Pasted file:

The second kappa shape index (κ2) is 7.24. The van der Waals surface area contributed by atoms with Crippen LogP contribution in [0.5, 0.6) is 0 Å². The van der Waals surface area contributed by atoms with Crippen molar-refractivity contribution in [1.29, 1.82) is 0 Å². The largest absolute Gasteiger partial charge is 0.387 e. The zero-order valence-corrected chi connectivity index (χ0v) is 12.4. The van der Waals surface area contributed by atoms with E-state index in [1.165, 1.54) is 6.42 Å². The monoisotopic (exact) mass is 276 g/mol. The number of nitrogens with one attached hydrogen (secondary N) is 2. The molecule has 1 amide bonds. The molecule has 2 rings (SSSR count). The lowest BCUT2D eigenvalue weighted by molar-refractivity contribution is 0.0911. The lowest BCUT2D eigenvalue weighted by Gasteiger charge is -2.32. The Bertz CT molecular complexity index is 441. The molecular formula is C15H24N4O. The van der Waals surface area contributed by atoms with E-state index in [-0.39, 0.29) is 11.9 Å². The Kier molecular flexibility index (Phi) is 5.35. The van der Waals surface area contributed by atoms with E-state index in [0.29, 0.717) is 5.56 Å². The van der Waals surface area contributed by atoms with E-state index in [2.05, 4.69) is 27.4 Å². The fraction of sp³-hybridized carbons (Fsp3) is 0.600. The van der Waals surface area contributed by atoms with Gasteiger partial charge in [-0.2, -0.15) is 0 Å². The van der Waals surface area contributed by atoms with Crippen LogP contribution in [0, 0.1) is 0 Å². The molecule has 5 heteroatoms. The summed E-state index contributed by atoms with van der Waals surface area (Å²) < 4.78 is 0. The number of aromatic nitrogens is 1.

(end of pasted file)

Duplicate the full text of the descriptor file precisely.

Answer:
The second kappa shape index (κ2) is 7.24. The van der Waals surface area contributed by atoms with Crippen LogP contribution in [0.5, 0.6) is 0 Å². The van der Waals surface area contributed by atoms with Crippen molar-refractivity contribution in [1.29, 1.82) is 0 Å². The largest absolute Gasteiger partial charge is 0.387 e. The zero-order valence-corrected chi connectivity index (χ0v) is 12.4. The van der Waals surface area contributed by atoms with E-state index in [1.165, 1.54) is 6.42 Å². The monoisotopic (exact) mass is 276 g/mol. The number of nitrogens with one attached hydrogen (secondary N) is 2. The molecule has 1 amide bonds. The molecule has 2 rings (SSSR count). The lowest BCUT2D eigenvalue weighted by molar-refractivity contribution is 0.0911. The lowest BCUT2D eigenvalue weighted by Gasteiger charge is -2.32. The Bertz CT molecular complexity index is 441. The molecular formula is C15H24N4O. The van der Waals surface area contributed by atoms with E-state index in [-0.39, 0.29) is 11.9 Å². The Kier molecular flexibility index (Phi) is 5.35. The van der Waals surface area contributed by atoms with E-state index in [0.29, 0.717) is 5.56 Å². The van der Waals surface area contributed by atoms with E-state index in [2.05, 4.69) is 27.4 Å². The fraction of sp³-hybridized carbons (Fsp3) is 0.600. The van der Waals surface area contributed by atoms with Gasteiger partial charge in [-0.2, -0.15) is 0 Å². The van der Waals surface area contributed by atoms with Crippen LogP contribution in [0, 0.1) is 0 Å². The molecule has 5 heteroatoms. The summed E-state index contributed by atoms with van der Waals surface area (Å²) < 4.78 is 0. The number of aromatic nitrogens is 1.